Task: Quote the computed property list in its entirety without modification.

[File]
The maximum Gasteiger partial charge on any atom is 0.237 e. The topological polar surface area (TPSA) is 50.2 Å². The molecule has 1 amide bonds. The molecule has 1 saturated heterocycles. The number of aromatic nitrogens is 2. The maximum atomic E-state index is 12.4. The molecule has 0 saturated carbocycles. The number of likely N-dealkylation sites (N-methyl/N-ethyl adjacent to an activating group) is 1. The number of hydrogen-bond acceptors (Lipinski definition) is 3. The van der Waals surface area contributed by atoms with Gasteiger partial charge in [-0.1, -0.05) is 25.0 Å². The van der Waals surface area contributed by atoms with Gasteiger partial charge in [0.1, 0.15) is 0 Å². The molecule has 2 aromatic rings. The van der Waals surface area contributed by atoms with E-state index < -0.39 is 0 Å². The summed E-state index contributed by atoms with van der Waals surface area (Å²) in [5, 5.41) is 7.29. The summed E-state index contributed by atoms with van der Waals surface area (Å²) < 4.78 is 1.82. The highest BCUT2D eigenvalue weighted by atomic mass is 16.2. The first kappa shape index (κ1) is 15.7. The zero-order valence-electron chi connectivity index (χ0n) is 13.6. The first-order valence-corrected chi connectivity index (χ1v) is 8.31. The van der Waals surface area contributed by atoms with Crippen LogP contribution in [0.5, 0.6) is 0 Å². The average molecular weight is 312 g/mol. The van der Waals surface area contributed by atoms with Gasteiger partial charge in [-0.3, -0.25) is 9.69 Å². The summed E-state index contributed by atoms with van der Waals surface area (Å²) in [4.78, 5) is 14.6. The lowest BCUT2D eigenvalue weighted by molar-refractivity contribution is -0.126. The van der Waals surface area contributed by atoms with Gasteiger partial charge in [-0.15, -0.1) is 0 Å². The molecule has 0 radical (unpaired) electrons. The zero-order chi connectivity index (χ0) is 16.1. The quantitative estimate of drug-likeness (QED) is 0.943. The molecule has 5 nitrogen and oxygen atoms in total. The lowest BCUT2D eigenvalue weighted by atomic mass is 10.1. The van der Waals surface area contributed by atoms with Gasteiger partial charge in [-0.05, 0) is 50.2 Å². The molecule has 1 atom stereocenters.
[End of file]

The maximum Gasteiger partial charge on any atom is 0.237 e. The topological polar surface area (TPSA) is 50.2 Å². The molecule has 1 amide bonds. The molecule has 1 saturated heterocycles. The number of aromatic nitrogens is 2. The maximum atomic E-state index is 12.4. The molecule has 0 saturated carbocycles. The number of likely N-dealkylation sites (N-methyl/N-ethyl adjacent to an activating group) is 1. The number of hydrogen-bond acceptors (Lipinski definition) is 3. The van der Waals surface area contributed by atoms with Gasteiger partial charge in [-0.1, -0.05) is 25.0 Å². The van der Waals surface area contributed by atoms with Gasteiger partial charge in [0.1, 0.15) is 0 Å². The molecule has 2 aromatic rings. The van der Waals surface area contributed by atoms with E-state index < -0.39 is 0 Å². The summed E-state index contributed by atoms with van der Waals surface area (Å²) in [5, 5.41) is 7.29. The summed E-state index contributed by atoms with van der Waals surface area (Å²) < 4.78 is 1.82. The highest BCUT2D eigenvalue weighted by atomic mass is 16.2. The first kappa shape index (κ1) is 15.7. The zero-order valence-electron chi connectivity index (χ0n) is 13.6. The first-order valence-corrected chi connectivity index (χ1v) is 8.31. The van der Waals surface area contributed by atoms with Crippen LogP contribution in [0.5, 0.6) is 0 Å². The average molecular weight is 312 g/mol. The van der Waals surface area contributed by atoms with Gasteiger partial charge in [-0.3, -0.25) is 9.69 Å². The summed E-state index contributed by atoms with van der Waals surface area (Å²) in [4.78, 5) is 14.6. The lowest BCUT2D eigenvalue weighted by molar-refractivity contribution is -0.126. The van der Waals surface area contributed by atoms with Gasteiger partial charge in [-0.15, -0.1) is 0 Å². The molecule has 0 radical (unpaired) electrons. The zero-order chi connectivity index (χ0) is 16.1. The quantitative estimate of drug-likeness (QED) is 0.943. The molecule has 5 nitrogen and oxygen atoms in total. The lowest BCUT2D eigenvalue weighted by atomic mass is 10.1. The van der Waals surface area contributed by atoms with Gasteiger partial charge in [-0.05, 0) is 50.2 Å². The molecule has 1 atom stereocenters.